book review · social connections


Two intensely private writers who are also fiercely independent meet one day on a dog walk.

They had actually briefly met once before at a writers’ event some years earlier, but on this day, their real journey begins, as they walk their dogs.

They connect on many levels: Gail Caldwell, the author of this memoir of friendship, is a Pulitzer Prize winning writer; Caroline Knapp had written a book that chronicled her struggles with alcohol. First they connect over their love of dogs and then with their writing journeys and their loneliness. Later, Caldwell will also share her own odyssey with alcohol.

Caldwell grew up in the Texas Panhandle and then fled to various cities before finally settling in Cambridge, Massachusetts where Knapp grew up. In midlife, they have both settled in here and this is where their friendship journey takes off.

Let’s Take the Long Way Home: A Memoir of Friendship circles from when they met back to their various separate journeys and reveals a bit about their relationships, their successes, their challenges—and then zeroes in on the time they begin the friendship. What happens after the friendship has cemented itself is the biggest challenge they will face together: Knapp’s diagnosis of Stage Four lung cancer. That particular challenge will require all the strength they each have, but will also show the solidity of their friendship.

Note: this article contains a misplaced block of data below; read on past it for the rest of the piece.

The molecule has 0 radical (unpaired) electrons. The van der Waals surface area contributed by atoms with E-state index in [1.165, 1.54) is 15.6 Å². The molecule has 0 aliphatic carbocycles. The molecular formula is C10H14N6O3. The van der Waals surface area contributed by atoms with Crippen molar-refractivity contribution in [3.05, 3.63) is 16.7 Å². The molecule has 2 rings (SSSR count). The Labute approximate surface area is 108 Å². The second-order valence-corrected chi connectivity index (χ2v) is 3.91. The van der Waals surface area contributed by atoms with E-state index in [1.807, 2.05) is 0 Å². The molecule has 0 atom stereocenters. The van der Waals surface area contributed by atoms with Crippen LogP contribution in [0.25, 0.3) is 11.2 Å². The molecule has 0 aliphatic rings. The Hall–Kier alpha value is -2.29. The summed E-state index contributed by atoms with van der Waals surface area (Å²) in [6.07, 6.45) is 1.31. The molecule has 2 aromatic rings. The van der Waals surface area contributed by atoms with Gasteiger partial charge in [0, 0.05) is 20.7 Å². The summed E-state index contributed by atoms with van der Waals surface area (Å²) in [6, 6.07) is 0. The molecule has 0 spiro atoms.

Through the days and nights leading up to Knapp’s death, we are gifted with those thoughts and feelings that only someone on this particular journey can feel. Afterwards, we visit the loss, the challenges, even the events related to the dogs…and these moments carry us into the very heart of those feelings. Near the end of this tale, Caldwell writes something that I found wonderfully true: “I know now that we never get over great losses; we absorb them, and they carve us into different, often kinder, creatures. Sometimes I think that the pain is what yields the solution. Grief and memory create their own narrative….”

And then Caldwell begins again, but as with all memorable friendships, she is forever shaped and altered by the bonds that connected the two of them.


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